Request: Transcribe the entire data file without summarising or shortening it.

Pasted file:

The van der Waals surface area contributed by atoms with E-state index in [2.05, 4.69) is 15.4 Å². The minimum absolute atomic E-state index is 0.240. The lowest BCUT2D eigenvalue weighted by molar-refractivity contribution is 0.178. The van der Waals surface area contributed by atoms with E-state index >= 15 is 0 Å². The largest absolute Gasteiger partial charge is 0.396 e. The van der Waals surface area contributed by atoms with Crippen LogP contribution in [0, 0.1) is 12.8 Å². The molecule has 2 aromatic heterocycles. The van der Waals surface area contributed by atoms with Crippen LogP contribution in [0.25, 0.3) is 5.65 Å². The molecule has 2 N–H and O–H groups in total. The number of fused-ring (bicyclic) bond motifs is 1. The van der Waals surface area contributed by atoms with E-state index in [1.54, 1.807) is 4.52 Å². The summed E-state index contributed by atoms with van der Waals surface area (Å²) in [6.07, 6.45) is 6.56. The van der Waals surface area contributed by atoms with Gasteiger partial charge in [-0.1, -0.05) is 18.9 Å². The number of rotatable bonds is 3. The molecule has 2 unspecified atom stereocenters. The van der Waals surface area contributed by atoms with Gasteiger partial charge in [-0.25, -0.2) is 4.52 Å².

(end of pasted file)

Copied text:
The van der Waals surface area contributed by atoms with E-state index in [2.05, 4.69) is 15.4 Å². The minimum absolute atomic E-state index is 0.240. The lowest BCUT2D eigenvalue weighted by molar-refractivity contribution is 0.178. The van der Waals surface area contributed by atoms with E-state index >= 15 is 0 Å². The largest absolute Gasteiger partial charge is 0.396 e. The van der Waals surface area contributed by atoms with Crippen LogP contribution in [0, 0.1) is 12.8 Å². The molecule has 2 aromatic heterocycles. The van der Waals surface area contributed by atoms with Crippen LogP contribution in [0.25, 0.3) is 5.65 Å². The molecule has 2 N–H and O–H groups in total. The number of fused-ring (bicyclic) bond motifs is 1. The van der Waals surface area contributed by atoms with E-state index in [1.54, 1.807) is 4.52 Å². The summed E-state index contributed by atoms with van der Waals surface area (Å²) in [6.07, 6.45) is 6.56. The van der Waals surface area contributed by atoms with Gasteiger partial charge in [-0.1, -0.05) is 18.9 Å². The number of rotatable bonds is 3. The molecule has 2 unspecified atom stereocenters. The van der Waals surface area contributed by atoms with Gasteiger partial charge in [-0.25, -0.2) is 4.52 Å².